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This article was published 15/8/2013 (1106 days ago), so information in it may no longer be current.
A rookie NDP MLA found himself in hot water when he insinuated during Thursday’s question period that a Progressive Conservative MLA is gay.
And while the entire episode ate up about 10 minutes in the legislature, outside the house no one was talking afterwards.
It was another example of the short tempers and frayed nerves of many MLAs as the legislature now heads into its 71st day of the summer sitting next week as the Opposition Tories continue to fight against the PST increase and delay other government bills. The record is 85 days set in 1986.
It began innocuously enough when near the end of question period St. Norbert MLA Dave Gaudreau rose to ask a friendly question to Local Government Minister Ron Lemieux about a funding announcement Lemieux made earlier in the day to cultural groups in Manitoba.
But Gaudreau veered from the script when he said he had visited several Folklorama pavilions over the past two weeks and had happened to see Ron Schuler with "his male friend" at one of them.
Lemieux answered the question and QP continued on a Tory question on Bipole III — until Gaudreau stood up on a point of order.
"I said some words — regrettable — in my question to the minister about the member for St. Paul (Mr. Schuler) and his male friend," Gaudreau said. "I would like to retract that from the record. I didn’t mean it in any other way than I saw him last night at the event with, along with some other ministers here, and I’d like to retract those words, Mr. Speaker."
Privately, the Tories grumbled Gaudreau repeated his attack on Schuler.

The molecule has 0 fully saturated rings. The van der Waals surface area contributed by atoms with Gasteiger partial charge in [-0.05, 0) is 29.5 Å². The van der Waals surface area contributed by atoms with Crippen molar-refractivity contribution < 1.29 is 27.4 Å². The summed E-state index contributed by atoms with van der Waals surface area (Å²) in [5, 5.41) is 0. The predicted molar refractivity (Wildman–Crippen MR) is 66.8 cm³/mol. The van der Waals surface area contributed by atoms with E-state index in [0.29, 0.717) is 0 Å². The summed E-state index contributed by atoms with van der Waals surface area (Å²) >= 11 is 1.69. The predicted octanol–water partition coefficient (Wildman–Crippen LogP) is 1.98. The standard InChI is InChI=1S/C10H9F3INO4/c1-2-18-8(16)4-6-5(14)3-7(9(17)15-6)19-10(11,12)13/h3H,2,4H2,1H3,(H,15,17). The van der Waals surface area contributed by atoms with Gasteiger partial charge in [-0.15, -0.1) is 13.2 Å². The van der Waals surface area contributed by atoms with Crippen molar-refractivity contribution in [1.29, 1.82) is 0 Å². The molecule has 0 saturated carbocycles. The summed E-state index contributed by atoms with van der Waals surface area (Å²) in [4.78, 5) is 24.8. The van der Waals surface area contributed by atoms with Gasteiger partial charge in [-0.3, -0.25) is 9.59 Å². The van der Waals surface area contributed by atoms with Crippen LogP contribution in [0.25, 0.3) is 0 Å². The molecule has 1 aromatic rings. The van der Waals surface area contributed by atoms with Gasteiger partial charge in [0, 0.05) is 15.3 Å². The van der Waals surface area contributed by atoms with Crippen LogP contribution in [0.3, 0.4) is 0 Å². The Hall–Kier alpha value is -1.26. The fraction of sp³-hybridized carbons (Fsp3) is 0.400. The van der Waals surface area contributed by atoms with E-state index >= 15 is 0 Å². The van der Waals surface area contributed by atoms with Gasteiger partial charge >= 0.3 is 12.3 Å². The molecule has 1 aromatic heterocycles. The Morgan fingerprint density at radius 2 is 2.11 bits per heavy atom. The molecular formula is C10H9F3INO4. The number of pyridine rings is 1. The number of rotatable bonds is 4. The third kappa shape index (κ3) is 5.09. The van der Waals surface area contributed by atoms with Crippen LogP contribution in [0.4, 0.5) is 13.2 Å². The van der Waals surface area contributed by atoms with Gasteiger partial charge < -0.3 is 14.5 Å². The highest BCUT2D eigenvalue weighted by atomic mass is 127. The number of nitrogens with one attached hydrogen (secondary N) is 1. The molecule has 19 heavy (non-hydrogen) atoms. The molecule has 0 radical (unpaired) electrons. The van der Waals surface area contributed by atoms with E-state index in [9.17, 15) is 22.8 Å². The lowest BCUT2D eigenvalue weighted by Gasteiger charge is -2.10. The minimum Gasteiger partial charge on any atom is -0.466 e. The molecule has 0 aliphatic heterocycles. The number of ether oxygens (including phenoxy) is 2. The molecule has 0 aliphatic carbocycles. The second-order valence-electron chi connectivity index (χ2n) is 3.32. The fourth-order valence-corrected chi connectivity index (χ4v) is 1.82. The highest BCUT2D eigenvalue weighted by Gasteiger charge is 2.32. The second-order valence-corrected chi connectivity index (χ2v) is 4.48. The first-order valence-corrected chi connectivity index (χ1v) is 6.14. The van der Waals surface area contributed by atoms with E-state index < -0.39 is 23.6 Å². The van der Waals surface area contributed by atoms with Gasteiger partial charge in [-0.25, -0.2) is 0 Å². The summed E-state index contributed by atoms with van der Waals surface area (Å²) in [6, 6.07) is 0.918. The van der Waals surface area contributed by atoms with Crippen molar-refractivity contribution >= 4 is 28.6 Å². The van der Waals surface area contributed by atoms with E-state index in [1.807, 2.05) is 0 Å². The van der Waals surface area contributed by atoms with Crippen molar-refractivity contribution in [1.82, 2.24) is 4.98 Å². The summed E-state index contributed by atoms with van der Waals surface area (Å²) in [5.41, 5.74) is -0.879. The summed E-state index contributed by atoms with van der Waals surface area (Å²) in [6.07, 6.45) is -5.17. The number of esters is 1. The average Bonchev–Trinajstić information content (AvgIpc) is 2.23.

Tory House Leader Kelvin Goertzen was quick on his feet:
"I understand the member for St. Norbert has stood up and he’s tried to bring forward an apology, but I would suggest that he and other members, and maybe all members of this house, need to be more cautious before they actually bring forward those words," Goertzen said. "So I’ve listened to his comments and I’ve heard his apology, but we’re getting very, very close, Mr. Speaker, to saying things that are harmful to all of us as legislators, and this has to stop."
NDP House Leader Jennifer Howard said she respected Gaudreau’s apology.
"I heard members on the opposite side use some very alarming language to members of my party," Howard added. "And so, you know, I have a responsibility to be careful in the way that I speak in this legislature, but we all do. And if we want the tone to be better in the house, this is where it starts, Mr. Speaker. It starts with the words that we choose to use with each other, whether those words are on the record or not.’
Speaker Daryl Reid said he was happy with Gaudreau’s apology.
"I believe very strongly in a respectful workplace. I do my darnedest to make sure that we follow the rules and practice and procedures... and we conduct ourselves with dignity and that we have the proper decorum in this chamber," he said.
About a month ago Progressive Conservative Leader Brian Pallister found himself in a similar position when Howard accused him of calling an unknown NDP MLA a "retard" during a vote to adjourn debate on a Tory cyberbullying bill.
Pallister denied he said the word and pointed the finger at the NDP for smearing him with another "false allegation."